Wednesday, April 30, 2014

Yankee Girl

999257Mississippi and integration in the 1960s

The year is 1964, and Alice Ann Moxley's FBI-agent father has been reassigned from Chicago to Jackson, Mississippi, to protect black people who are registering to vote. Alice finds herself thrust into the midst of the racial turmoil that dominates current events, especially when a Negro girl named Valerie Taylor joins her sixth-grade class -- the first of two black students at her new school because of a mandatory integration law. When Alice finds it difficult to penetrate the clique of girls at school she calls the Cheerleaders (they call her Yankee Girl), she figures Valerie, being the other outsider, will be easier to make friends with. But Valerie isn't looking for friends. Rather, Valerie silently endures harassment from the Cheerleaders, much worse than what Alice is put through. Soon Alice realizes the only way to befriend the girls is to seem like a co-conspirator in their plans to make Valerie miserable. It takes a horrible tragedy for her to realize the complete ramifications of following the crowd instead of her heart.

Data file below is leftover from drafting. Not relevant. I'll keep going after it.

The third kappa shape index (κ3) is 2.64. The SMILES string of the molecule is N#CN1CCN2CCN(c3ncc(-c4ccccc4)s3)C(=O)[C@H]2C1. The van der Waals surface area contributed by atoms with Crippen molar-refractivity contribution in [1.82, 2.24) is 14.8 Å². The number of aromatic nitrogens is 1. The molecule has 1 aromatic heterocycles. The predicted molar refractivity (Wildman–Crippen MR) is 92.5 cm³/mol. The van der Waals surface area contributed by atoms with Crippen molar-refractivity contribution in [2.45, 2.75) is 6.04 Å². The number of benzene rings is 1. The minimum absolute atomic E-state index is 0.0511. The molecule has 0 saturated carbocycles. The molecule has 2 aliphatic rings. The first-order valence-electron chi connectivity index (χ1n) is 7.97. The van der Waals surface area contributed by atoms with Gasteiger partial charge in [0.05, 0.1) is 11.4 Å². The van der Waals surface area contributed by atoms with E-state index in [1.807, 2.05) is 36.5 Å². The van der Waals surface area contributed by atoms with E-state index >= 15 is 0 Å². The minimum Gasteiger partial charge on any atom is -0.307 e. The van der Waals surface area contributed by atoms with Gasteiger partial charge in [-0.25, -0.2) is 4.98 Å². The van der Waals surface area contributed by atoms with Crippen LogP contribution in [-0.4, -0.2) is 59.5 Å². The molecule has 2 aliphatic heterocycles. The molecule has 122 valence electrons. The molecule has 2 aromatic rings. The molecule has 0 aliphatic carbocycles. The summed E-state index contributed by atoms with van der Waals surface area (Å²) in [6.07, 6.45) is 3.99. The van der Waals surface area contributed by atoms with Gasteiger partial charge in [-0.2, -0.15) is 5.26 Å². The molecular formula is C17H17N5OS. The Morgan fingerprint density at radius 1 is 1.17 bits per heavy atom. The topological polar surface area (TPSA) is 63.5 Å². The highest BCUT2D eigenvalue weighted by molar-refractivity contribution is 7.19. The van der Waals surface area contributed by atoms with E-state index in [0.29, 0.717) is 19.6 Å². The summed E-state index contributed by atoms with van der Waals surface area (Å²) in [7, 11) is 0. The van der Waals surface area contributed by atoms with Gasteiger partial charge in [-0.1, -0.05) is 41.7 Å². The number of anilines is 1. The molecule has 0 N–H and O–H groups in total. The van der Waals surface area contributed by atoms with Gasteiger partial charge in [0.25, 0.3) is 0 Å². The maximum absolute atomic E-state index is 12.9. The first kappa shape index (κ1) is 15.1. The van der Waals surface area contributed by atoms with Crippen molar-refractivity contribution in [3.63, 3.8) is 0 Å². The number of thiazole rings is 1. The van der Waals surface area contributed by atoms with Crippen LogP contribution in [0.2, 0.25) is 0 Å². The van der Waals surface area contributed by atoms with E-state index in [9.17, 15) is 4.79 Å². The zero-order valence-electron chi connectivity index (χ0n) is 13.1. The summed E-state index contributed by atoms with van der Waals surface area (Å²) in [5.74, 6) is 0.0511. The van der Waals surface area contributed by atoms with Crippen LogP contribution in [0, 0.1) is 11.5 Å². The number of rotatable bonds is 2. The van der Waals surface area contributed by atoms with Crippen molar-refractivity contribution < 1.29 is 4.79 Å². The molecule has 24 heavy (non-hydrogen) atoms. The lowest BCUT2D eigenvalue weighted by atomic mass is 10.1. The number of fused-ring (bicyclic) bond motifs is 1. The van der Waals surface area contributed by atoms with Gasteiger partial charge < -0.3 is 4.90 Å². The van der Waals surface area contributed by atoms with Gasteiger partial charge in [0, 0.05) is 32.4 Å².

An unflinching story about racism and culture clash in the 1960s.

I thought this was going to be another one of those books that skirted around the issues and told a slightly buttered up version of the story. I was wrong. It got to the dirt of the issues that the black and the white people had to face. It showed both sides of the story and what it was like to be a white girl who supported black equality. This is a great book and was well worth the time to read it. I would defiantly recommend it.

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